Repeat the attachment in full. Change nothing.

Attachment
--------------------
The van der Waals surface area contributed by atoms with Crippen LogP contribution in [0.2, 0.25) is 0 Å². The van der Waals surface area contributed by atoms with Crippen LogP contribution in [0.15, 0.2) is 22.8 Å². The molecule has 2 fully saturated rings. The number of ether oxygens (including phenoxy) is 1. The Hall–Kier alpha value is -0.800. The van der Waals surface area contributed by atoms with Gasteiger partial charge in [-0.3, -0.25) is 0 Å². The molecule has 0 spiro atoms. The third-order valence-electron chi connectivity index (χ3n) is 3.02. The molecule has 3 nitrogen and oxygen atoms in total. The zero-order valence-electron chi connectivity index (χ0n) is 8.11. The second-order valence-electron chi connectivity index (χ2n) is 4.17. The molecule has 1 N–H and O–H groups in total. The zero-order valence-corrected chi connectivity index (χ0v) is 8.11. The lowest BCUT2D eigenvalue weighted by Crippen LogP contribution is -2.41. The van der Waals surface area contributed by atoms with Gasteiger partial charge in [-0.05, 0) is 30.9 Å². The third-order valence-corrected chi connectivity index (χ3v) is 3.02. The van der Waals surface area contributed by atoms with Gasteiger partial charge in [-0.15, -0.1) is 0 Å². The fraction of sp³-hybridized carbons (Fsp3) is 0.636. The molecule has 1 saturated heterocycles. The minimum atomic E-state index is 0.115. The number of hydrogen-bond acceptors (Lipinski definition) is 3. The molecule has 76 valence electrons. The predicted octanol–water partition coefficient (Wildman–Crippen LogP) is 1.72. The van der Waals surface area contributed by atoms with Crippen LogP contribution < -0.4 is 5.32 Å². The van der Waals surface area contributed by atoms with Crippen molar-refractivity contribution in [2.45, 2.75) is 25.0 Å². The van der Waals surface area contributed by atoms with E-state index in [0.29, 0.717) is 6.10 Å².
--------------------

The van der Waals surface area contributed by atoms with Crippen LogP contribution in [0.2, 0.25) is 0 Å². The van der Waals surface area contributed by atoms with Crippen LogP contribution in [0.15, 0.2) is 22.8 Å². The molecule has 2 fully saturated rings. The number of ether oxygens (including phenoxy) is 1. The Hall–Kier alpha value is -0.800. The van der Waals surface area contributed by atoms with Gasteiger partial charge in [-0.3, -0.25) is 0 Å². The molecule has 0 spiro atoms. The third-order valence-electron chi connectivity index (χ3n) is 3.02. The molecule has 3 nitrogen and oxygen atoms in total. The zero-order valence-electron chi connectivity index (χ0n) is 8.11. The second-order valence-electron chi connectivity index (χ2n) is 4.17. The molecule has 1 N–H and O–H groups in total. The zero-order valence-corrected chi connectivity index (χ0v) is 8.11. The lowest BCUT2D eigenvalue weighted by Crippen LogP contribution is -2.41. The van der Waals surface area contributed by atoms with Gasteiger partial charge in [-0.05, 0) is 30.9 Å². The third-order valence-corrected chi connectivity index (χ3v) is 3.02. The van der Waals surface area contributed by atoms with Gasteiger partial charge in [-0.15, -0.1) is 0 Å². The fraction of sp³-hybridized carbons (Fsp3) is 0.636. The molecule has 1 saturated heterocycles. The minimum atomic E-state index is 0.115. The number of hydrogen-bond acceptors (Lipinski definition) is 3. The molecule has 76 valence electrons. The predicted octanol–water partition coefficient (Wildman–Crippen LogP) is 1.72. The van der Waals surface area contributed by atoms with Crippen LogP contribution < -0.4 is 5.32 Å². The van der Waals surface area contributed by atoms with Crippen molar-refractivity contribution in [2.45, 2.75) is 25.0 Å². The van der Waals surface area contributed by atoms with E-state index in [0.29, 0.717) is 6.10 Å².